Farewell to McCoy Stadium

This year marked the last season for McCoy Stadium as the Paw Sox prepare to move north up Route 146 and become the Woo Sox. Unfortunately, because of the pandemic, no games were played in the stadium and it did not get the goodbye that was expected, or that it deserved.

A replica of the stadium

The stadium was built in 1942, and the project to build it was spearheaded by its namesake, former Pawtucket mayor Thomas P. McCoy. The land it is built on is a swamp, formerly called Hammond’s pond. It wasn’t until four years after the completion of the stadium that the first tenant moved in, the Pawtucket Slaters, the Class B team for the Boston Braves. They were part of the final iteration of the New England League which lasted from 1946 to 1949. After the Slaters left in 1949, the stadium sat vacant until 1966 when the Pawtucket Indians played for two seasons, leaving in 1967. In 1970, the Red Sox moved their AA team the Pittsfield Red Sox to Pawtucket, and the Paw Sox were born. The team called McCoy home for fifty years, and the stadium hosted many memorial nights including what is still the longest professional baseball game ever played between the Paw Sox and the Rochester Red Wings which was 33 innings long. The game started on April 18, 1981 and was suspended at 4:07am with the score tied 2-2 in the 32nd inning. The game didn’t resume until June 23, 1981 when the Paw Sox finally won after just 18 additional minutes of play. Future all-stars Cal Ripken Jr. of the Red Wings and Wade Boggs of the Paw Sox played in that game.

McCoy was the oldest AAA ballpark still in use before it closed at 78 years old, 18 years older than the next diamond on the list. Driving up to the stadium is a unique experience because it is situated in the middle of a residential neighborhood. It is a throwback to a different time in baseball, and a fun experience for those attending. A familiar sight at the stadium are milk jugs that have been cut out to fit a baseball and pen in and tied with string to drop down into the dugouts where players grab the balls, sign them, and tug on the string so they get pulled back up with the souvenir inside. Fireworks shows were a regular occurrence after the games.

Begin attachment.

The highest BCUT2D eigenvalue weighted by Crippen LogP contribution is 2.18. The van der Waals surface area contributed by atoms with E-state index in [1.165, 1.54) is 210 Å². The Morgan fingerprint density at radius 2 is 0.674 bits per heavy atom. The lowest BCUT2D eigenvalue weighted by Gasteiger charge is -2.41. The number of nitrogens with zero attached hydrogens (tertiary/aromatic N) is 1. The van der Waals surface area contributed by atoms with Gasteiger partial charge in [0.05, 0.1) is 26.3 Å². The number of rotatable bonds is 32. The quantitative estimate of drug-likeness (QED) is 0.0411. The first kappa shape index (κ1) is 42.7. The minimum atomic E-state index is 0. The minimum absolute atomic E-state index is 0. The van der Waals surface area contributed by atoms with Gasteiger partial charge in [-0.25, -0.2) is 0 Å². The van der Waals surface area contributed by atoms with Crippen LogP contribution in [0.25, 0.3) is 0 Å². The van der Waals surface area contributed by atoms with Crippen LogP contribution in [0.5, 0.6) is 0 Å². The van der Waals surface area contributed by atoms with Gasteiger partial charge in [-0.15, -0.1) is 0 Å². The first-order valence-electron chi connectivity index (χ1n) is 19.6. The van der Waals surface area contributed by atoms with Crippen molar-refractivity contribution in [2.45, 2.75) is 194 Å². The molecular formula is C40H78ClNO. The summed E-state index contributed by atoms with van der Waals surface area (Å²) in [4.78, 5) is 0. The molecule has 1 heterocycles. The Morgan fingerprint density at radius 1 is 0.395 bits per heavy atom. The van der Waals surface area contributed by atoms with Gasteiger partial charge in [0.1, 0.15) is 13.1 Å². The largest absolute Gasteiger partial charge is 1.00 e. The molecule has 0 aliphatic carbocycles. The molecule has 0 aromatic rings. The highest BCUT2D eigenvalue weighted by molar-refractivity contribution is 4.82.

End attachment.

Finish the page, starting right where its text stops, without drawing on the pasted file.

People dining in the outfield during “Dining on the Diamond”

Because the stadium was not used for games this season, the Paw Sox opened up the outfield for “Dining on the Diamond,” giving fans the chance to eat dinner on the field. The event was a big success with a long waitlist and multiple dates added. In addition to becoming a restaurant, the stadium was also the training facility for Red Sox “taxi squad,” a group of players who could be called up in case of injury or COVID-19 case.

The future is uncertain for McCoy Stadium, but whatever happens, there will always be thousands of people with fond memories of summer nights spent watching baseball. It went out as it came in, unassuming and quiet, but special for those who knew about it.

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